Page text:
This summer I really can’t afford to send them both to camp full day. It would cost us about $6k for the summer. I have my mother-in-law in from Florida for a couple of weeks and then my 8 year will be going to the parks-and rec camp in our town which is only for the month of July until 3 p.m.. I will need to leave to pick him up from camp and bring him to be with his older brother who will be home. I did not sign my older one up for camp because it would be in a different location than his brother and would be difficult for me to race to pick him up and then his younger brother. I am however, worried that with my oldest being home all day this summer it will really be bad for him. He tends to sit around – play video games, watch tv and just veg out. I am not happy about this situation and I have been trying to figure out something that he can do. I have thought of making a schedule for him to follow, chores, home-work (as he will be in middle school next year) and times when he can play video games and can’t. Not sure how diligent he will follow-it. I can really use any ideas you may have in this area as far as keeping him on track and motivated. The guilt that I have been feeling is horrible about leaving him home because he lacks motivation as it is currently…I am afraid this will make it worse.
This summer is extremely long for us as the boys finished school on June 8th and don’t go back till August 29th. Last year I was able to afford to put them in camp all day, this year it just can’t happen financially.
Another item that I agree on that you mentioned in your article is that you have to be careful who knows that your kids are home. I am very cognizant on who knows that my boys are home as I know there are some mothers who would be very judging of this and make comments to other mothers. I have told my boys not to let anyone ever know that they are home alone, mostly for safety reasons, but I don’t need mothers judging me for my boys being home alone.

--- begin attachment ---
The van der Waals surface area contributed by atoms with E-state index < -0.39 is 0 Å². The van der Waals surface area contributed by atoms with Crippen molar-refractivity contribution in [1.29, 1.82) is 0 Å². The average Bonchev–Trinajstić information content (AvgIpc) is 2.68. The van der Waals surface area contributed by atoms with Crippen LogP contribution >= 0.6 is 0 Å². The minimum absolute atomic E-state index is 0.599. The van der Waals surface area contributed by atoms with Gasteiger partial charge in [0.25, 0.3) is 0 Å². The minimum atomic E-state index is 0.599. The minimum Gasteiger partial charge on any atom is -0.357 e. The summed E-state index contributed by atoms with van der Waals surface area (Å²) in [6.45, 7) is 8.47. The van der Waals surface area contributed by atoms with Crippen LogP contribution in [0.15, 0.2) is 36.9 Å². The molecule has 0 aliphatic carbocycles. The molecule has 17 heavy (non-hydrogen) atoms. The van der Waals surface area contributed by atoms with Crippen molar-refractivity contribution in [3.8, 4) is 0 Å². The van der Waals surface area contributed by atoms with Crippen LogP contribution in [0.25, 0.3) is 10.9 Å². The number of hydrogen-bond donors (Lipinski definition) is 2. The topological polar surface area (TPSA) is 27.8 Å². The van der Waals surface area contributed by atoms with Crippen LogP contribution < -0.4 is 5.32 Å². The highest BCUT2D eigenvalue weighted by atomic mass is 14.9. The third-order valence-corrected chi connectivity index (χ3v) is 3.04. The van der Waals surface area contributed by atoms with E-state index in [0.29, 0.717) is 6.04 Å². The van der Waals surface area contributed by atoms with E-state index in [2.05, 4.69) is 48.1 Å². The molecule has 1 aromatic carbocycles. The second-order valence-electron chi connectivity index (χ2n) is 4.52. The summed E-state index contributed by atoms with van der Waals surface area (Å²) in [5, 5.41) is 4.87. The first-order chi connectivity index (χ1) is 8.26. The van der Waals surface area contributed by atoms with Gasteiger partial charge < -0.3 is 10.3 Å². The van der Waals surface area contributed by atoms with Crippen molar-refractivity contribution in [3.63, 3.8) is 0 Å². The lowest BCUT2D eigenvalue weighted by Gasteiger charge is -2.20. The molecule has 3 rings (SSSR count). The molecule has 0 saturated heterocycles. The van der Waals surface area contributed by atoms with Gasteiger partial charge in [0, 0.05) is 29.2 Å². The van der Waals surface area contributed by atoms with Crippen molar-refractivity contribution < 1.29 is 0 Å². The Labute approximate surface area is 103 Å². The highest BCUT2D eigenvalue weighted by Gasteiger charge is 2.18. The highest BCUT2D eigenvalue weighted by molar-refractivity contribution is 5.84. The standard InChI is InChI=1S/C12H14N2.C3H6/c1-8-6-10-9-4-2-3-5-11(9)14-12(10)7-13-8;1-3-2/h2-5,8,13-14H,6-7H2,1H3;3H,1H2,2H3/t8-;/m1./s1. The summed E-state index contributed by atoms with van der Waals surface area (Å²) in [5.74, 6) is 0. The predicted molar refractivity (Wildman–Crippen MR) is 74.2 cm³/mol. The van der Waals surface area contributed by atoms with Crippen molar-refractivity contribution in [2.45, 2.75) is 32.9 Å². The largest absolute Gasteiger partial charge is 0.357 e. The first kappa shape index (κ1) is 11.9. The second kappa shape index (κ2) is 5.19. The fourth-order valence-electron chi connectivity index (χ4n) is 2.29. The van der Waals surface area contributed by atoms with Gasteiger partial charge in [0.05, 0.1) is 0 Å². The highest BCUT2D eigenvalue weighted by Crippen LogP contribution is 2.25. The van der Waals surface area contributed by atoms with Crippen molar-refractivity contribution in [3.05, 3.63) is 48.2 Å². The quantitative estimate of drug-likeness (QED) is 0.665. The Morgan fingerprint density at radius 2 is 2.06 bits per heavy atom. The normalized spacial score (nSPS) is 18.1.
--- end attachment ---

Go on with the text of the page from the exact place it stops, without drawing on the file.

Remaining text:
Thank you again for your article it was extremely insightful.
My 12 year old son(soon to be 13) has been babysitting he’s 9 and 5 year old sister while me and my hubby work. I only work 4-5 hour shifts at a time and work less than 5 minutes away. We also put security cameras in every room in our house which I can monitor from my phone while I’m at work and got my son a cell phone which has an alarm set for every hour…he has to text me every hour and say how thongs are going. They ALL know the rules no cooking no answering the door for ANYBODY and no fighting. My son loves it, he says he feels like an adult and is now asking me if he can put up babysitting flyers to babysit neighbor kids lol. My 9 year old daughter is the “co babysitter as she calls herself” and she reports everything to me…even has a little teaching class with her 5 year old sister as she says it…needless to say my 5 year olds teacher says Shea the smartest kid in her class now and it’s all because of her big sister lol. They set out a plan as to their activities like the board games, video games and movies and snacks they want for the day and I approve it all the night before. I am very proud of my babies, but at the same time seeing this level of maturity and responsibility makes me sad because I realize how fast they have grown and how their not my little babies anymore, everyone says I should be proud of how mature they are and how good I’m raising them to be able to take care of each other and the house, and I am but I do wish I could stop them from growing so darned fast!!
Even though it’s a ways down the road, I’m looking at when my daughter can babysit at home. She’s 10 now, little brother is 5 months. Fortunately, I’m blessed to have a job where both can go to work with me and hang out in a room with toys / TV / DVD player. I’ve even taken a small portable crib that can fold up and be out of the way when I’m not using it. I can take breaks as needed to tend to the baby’s needs, and my daughter can keep am eye on him with me no further away than I’d be in our own house. As long as I’m working where I am, I’m not in any hurry to leave the two of them home (even though it’s literally a 2 minute drive between home and work and I rarely am at work longer than 3 hours at a time). I’m just thinking at some point both will likely be more comfortable at home (though my daughter has been hanging out at my job for almost 3 years, it had become her home away from home, so I’m sure my son will feel the same way having literally been there his whole life).